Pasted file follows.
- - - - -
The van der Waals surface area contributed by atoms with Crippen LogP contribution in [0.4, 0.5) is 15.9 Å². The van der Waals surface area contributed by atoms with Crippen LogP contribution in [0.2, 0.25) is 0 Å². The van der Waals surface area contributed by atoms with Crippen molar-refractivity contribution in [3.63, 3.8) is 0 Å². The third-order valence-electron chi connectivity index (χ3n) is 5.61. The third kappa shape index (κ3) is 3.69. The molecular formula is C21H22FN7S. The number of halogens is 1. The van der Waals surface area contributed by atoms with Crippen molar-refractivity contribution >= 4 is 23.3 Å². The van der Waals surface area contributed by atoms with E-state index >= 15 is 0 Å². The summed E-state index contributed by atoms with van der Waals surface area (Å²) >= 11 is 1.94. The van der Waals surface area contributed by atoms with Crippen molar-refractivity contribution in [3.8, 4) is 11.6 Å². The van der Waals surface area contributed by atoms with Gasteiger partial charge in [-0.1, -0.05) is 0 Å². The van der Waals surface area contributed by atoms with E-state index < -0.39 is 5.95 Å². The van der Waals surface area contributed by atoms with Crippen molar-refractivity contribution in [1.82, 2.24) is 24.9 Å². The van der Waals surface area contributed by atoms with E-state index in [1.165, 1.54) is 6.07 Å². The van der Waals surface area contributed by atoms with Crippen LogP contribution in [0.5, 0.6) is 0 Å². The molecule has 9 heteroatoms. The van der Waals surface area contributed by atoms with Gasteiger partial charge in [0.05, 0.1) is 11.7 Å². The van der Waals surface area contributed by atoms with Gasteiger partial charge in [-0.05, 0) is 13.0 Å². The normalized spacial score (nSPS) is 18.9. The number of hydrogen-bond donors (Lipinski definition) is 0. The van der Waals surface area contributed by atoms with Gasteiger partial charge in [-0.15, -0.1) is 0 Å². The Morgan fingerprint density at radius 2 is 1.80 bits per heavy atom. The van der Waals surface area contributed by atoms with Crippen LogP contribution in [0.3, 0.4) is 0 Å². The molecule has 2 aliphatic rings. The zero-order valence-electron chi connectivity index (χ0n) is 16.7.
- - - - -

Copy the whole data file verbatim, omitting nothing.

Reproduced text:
The van der Waals surface area contributed by atoms with Crippen LogP contribution in [0.4, 0.5) is 15.9 Å². The van der Waals surface area contributed by atoms with Crippen LogP contribution in [0.2, 0.25) is 0 Å². The van der Waals surface area contributed by atoms with Crippen molar-refractivity contribution in [3.63, 3.8) is 0 Å². The third-order valence-electron chi connectivity index (χ3n) is 5.61. The third kappa shape index (κ3) is 3.69. The molecular formula is C21H22FN7S. The number of halogens is 1. The van der Waals surface area contributed by atoms with Crippen molar-refractivity contribution >= 4 is 23.3 Å². The van der Waals surface area contributed by atoms with E-state index >= 15 is 0 Å². The summed E-state index contributed by atoms with van der Waals surface area (Å²) >= 11 is 1.94. The van der Waals surface area contributed by atoms with Crippen molar-refractivity contribution in [3.8, 4) is 11.6 Å². The van der Waals surface area contributed by atoms with Gasteiger partial charge in [-0.1, -0.05) is 0 Å². The van der Waals surface area contributed by atoms with E-state index < -0.39 is 5.95 Å². The van der Waals surface area contributed by atoms with Crippen molar-refractivity contribution in [1.82, 2.24) is 24.9 Å². The van der Waals surface area contributed by atoms with E-state index in [1.165, 1.54) is 6.07 Å². The van der Waals surface area contributed by atoms with Crippen LogP contribution in [0.5, 0.6) is 0 Å². The molecule has 9 heteroatoms. The van der Waals surface area contributed by atoms with Gasteiger partial charge in [0.05, 0.1) is 11.7 Å². The van der Waals surface area contributed by atoms with Gasteiger partial charge in [-0.05, 0) is 13.0 Å². The normalized spacial score (nSPS) is 18.9. The number of hydrogen-bond donors (Lipinski definition) is 0. The van der Waals surface area contributed by atoms with Gasteiger partial charge in [-0.15, -0.1) is 0 Å². The Morgan fingerprint density at radius 2 is 1.80 bits per heavy atom. The van der Waals surface area contributed by atoms with Crippen LogP contribution in [0.3, 0.4) is 0 Å². The molecule has 2 aliphatic rings. The zero-order valence-electron chi connectivity index (χ0n) is 16.7.